I hadn’t seen The Blue Angel in years and among the things I hadn’t remembered about it are Otto Hunte’s almost Caligari-esque sets — even in a naturalistic film like this in which the characters are motivated by romantic and sexual obsessions rather than out-and-out insanity, the filmmakers couldn’t resist the temptation to create these bizarre Expressionist images of the world. The parts of the film that look relatively normal are the school (the images of the schoolboys cutting up in class before their teacher arrives seem universal) and the tiny room in which Prof. Rath lives, with only a housekeeper for company — he’s kept a bird but when we first see him at home, he whistles a birdsong, intending for the bird to respond, and when it doesn’t he realizes it’s dead — while the streets Prof. Rath ventures down to visit Lola Lola at the Blue Angel to tell her to stop encouraging the attentions of his students are full of Caligari-esque houses that lean down over him and a backdrop that reveals the whole scene as obviously an in-studio “exterior.” The impression we get is that Rath is venturing way outside his safety zone and encountering sex for the very first time; indeed (though this is a stronger plot point in the German version than the English one, which runs about 20 to 30 minutes shorter), when he gets drunk on his second night at the Blue Angel and wakes up in Lola Lola’s bed, we get the impression that until that night he’s never had sex before in his life. (Usually movies about middle-aged victims who fall for young temptresses show them as having been widowed by a fine, good, upstanding woman who died on them and sent their emotional and sexual lives into mothballs; here there is no sign that Rath has ever been married or, indeed, been in a relationship at all.) Sternberg observes Rath’s downfall — he’s fired from his job the first day he shows up late after that night with Lola, she agrees to marry him (apparently because she considers him a novelty) but eventually his savings run out and they have to live on her money, and she gets him to sell postcards of her during her performances (ironically the same postcards that he had discovered his students carrying, which had led him to Lola Lola and the world of the Blue Angel in the first place); ultimately he’s forced to appear in the act as a clown, sidekick of the magician Kiepurt (Kurt Gerron from the original cast of The Threepenny Opera), who owns the troupe with which Lola Lola performs.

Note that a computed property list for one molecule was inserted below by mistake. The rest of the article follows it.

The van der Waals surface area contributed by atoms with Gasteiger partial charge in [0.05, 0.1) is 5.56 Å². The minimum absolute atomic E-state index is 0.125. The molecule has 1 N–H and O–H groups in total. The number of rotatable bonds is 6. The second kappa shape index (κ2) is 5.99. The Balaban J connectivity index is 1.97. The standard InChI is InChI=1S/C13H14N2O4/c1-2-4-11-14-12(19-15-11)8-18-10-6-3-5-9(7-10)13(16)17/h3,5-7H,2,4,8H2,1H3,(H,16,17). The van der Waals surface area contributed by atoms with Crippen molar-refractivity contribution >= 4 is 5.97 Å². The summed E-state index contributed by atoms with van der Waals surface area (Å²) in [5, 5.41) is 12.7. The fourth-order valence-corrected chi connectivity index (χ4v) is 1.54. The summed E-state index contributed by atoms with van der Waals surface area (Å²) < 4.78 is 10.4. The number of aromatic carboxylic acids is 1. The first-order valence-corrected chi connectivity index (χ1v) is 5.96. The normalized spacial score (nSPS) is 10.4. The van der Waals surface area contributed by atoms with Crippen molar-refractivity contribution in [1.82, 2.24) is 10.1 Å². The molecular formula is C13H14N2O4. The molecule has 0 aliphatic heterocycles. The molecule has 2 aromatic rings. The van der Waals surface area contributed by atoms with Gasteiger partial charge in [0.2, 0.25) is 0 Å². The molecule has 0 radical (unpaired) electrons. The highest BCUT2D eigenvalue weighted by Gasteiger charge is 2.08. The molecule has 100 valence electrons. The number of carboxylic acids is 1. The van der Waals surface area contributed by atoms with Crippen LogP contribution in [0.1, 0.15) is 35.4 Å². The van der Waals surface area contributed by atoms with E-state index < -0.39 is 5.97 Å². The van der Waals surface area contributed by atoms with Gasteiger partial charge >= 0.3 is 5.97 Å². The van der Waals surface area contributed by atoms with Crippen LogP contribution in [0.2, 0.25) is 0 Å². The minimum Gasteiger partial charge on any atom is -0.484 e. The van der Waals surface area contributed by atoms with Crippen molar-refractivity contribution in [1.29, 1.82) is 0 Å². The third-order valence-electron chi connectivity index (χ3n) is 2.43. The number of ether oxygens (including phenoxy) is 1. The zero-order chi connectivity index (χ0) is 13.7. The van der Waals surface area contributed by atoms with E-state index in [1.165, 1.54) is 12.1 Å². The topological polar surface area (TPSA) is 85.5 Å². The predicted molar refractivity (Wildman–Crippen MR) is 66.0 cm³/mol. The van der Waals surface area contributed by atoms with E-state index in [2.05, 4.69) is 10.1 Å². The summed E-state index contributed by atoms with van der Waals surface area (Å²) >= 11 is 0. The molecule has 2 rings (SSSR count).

The ending takes place in the town where Rath once taught, in which for the first time in five years (the story starts in 1924 and ends in 1929) the troupe is to perform at the Blue Angel — and virtually the whole town comes out to glory in the ultimate humiliation of their formerly respected professor. Rath initially refuses to go on, but eventually does so (and Sternberg films his humiliation through a sheer white curtain, reflecting his alienation through what pioneering film writer Theodore Huff called “his annoying trick of always having something in the way” — this was a lifetime trademark of Sternberg and it’s the giveaway that Sternberg, not replacement director Nicholas Ray, shot the final chase scene in 1952’s Macao, especially when Robert Mitchum takes out a knife and slices through a fish net that’s blocking his way), only after he’s done he attempts to kill Lola Lola, is pulled off her by Mazeppa (Hans Albers) — the strongman who’s replaced him in her bed — slinks out in shame, walks the familiar route to the school where he used to teach, and ascends the stairs to his old classroom — where he dies just as the ornate town clock, which features a series of statues that revolves around the clock as it strikes the hour, goes off at 8 a.m., his old start time, and the school’s custodian discovers him at the desk, tries to rouse him and realizes he’s dead. (Oddly, the last shot of the clock statues, one of the most profound and beautiful moments of the German version, is omitted from the English one even though we’ve seen quite a number of premonitory shots of the clock in action.) There are in fact at least three different endings for this film: the German one, the English one and a re-edit of the German version that was reissued (with subtitles) in 1937 in which, reflecting their subsequent career paths, the order of the final scenes was swapped so that Dietrich’s final performance of her signature song, “Falling in Love Again,” occurs after, not before, Jannings’ death. (The German lyrics of this song — “From head to foot I’m made for love” — have a very different, less world-weary and more blatantly sexual affect than the English ones, but Dietrich doesn’t seem to have minded because throughout her career she performed both; as I pointed out to Garry, this was her signature song the way “Over the Rainbow” was Judy Garland’s.)